AFTER HIS TERRIBLE REPRIMAND to the Scribes and Pharisees, Jesus and His disciples went out of the Temple, crossed the Brook Cedron, and began the ascent of Mount Olivet. As they left the Temple the disciples took note, seemingly for the first time, of the grandeur of the building. They were impressed, perhaps, not so much by the beauty of the Temple as by its massiveness. Its vast corridors seemed endless; and its heavy walls, incorporating blocks of stone over twenty feet long, appeared as unshakeable as the firmament. One of the disciples turned enthusiastically to Jesus and said:
“Master, look, what wonderful stones and buildings.”
But the mind of Jesus was on other things. Without intending to dampen their enthusiasm, He replied with a somewhat sobering comment:
“Dost thou see all these great buildings? There will not be left one stone upon another that will not be thrown down.”
The disciples were disturbed by these words of Jesus. Later, as they sat on the slope of the hill, opposite the Temple, Peter, James, John, and Andrew questioned Him, asking when this destruction would take place, and also by what signs they could anticipate the second coming of Christ and the end of the world.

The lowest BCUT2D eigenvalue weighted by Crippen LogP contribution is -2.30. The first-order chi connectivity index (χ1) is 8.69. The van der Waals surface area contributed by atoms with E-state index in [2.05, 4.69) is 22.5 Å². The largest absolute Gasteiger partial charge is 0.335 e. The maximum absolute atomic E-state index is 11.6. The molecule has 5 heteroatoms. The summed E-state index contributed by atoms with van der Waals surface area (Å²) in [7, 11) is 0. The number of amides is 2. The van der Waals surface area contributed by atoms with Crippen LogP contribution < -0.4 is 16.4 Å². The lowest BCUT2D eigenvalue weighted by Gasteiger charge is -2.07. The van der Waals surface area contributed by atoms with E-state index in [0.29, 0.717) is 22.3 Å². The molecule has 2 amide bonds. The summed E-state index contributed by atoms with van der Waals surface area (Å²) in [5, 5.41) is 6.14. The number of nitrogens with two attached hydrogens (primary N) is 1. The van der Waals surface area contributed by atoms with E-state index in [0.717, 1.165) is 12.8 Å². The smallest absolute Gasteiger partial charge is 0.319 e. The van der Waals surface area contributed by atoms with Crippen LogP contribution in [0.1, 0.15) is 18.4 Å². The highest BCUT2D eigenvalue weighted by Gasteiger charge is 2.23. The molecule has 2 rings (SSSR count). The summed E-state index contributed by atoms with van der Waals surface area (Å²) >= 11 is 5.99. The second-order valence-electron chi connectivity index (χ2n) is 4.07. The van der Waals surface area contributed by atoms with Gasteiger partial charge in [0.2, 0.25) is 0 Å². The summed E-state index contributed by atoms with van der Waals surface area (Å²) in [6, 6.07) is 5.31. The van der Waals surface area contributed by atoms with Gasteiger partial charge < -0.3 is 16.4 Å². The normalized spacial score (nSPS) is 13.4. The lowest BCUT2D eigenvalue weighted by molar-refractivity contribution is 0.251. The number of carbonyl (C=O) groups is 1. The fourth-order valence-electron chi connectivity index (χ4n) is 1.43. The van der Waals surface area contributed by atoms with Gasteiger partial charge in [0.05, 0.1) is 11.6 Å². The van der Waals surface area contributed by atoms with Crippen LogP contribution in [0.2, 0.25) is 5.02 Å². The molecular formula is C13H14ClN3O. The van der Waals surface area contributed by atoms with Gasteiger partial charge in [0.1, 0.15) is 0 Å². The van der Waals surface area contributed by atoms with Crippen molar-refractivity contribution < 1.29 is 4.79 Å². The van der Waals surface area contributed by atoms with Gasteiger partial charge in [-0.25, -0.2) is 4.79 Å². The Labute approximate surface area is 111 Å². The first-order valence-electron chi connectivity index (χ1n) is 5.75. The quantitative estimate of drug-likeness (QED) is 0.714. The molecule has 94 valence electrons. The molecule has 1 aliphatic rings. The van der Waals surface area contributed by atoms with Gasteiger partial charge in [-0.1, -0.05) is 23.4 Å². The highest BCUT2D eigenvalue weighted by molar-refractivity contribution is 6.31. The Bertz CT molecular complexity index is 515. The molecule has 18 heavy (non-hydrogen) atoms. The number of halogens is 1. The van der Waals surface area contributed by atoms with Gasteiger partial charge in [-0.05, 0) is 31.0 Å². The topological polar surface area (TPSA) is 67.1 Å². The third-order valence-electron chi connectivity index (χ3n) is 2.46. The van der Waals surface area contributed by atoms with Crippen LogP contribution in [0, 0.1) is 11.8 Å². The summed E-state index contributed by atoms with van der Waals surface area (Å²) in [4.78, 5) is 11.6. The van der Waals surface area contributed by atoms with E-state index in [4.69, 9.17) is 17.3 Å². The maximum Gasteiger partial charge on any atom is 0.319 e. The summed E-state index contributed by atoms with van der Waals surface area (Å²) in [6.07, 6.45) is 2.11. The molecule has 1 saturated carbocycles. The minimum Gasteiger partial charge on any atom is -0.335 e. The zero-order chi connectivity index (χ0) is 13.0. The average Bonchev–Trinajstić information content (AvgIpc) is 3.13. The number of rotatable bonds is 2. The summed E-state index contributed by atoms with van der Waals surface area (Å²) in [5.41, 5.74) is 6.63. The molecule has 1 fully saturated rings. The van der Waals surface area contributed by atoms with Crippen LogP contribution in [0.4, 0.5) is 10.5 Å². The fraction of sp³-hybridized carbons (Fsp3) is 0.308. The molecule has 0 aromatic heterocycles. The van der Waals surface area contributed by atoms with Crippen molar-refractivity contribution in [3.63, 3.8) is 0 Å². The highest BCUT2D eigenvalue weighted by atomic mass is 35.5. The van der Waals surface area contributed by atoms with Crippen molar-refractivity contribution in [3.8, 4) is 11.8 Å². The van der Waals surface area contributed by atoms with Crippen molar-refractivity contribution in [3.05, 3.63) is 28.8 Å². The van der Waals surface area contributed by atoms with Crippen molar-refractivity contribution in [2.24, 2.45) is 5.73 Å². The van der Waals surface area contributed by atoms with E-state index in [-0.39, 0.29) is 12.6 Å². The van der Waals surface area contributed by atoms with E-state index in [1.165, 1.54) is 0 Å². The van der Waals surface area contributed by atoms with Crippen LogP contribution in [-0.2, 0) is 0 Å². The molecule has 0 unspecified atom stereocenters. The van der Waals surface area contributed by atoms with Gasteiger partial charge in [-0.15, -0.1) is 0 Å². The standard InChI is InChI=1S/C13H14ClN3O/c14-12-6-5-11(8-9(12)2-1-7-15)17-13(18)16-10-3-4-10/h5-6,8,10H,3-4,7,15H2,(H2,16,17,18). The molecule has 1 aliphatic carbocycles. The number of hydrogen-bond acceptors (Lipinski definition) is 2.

In reply, Jesus addressed to the disciples a long prophetic discourse, treating both of the destruction of the Temple and of Jerusalem and of the consummation of the world at the end of time. He foretold the signs and omens which would accompany these catastrophes, but gave no indication of the time which would separate them. He sketched the two events on a single canvas, picturing the one in the background with such foreshortening of perspective that no one could certainly say what distance separated the events. Speaking in the style of the prophets and using often their very words as recorded in the Scriptures, He said:
“Take care that no one leads you astray. For many will come in My name, saying, ‘I am he’; and they will lead many astray. But when you hear of wars and rumors of wars, do not be alarmed; for they must come to pass, but the end is not yet. For nation will rise against nation, and kingdom against kingdom; and there will be earthquakes in various places, and famines. These things are the beginning of sorrows.”
“But be on your guard. For they will deliver you up to councils, and you will be beaten in synagogues, and you will stand before governors and kings for My sake, for a witness to them. And the gospel must first be preached to all the nations. And when they lead you away to deliver you up, do not be anxious beforehand what you are to speak; but speak whatever is given you in that hour. For it is not you who are speaking, but the Holy Spirit. And brother will hand over brother to death, and the father his child; children will rise up against parents and put them to death. And you will be hated by all for My name’s sake; but he who has persevered to the end will be saved.”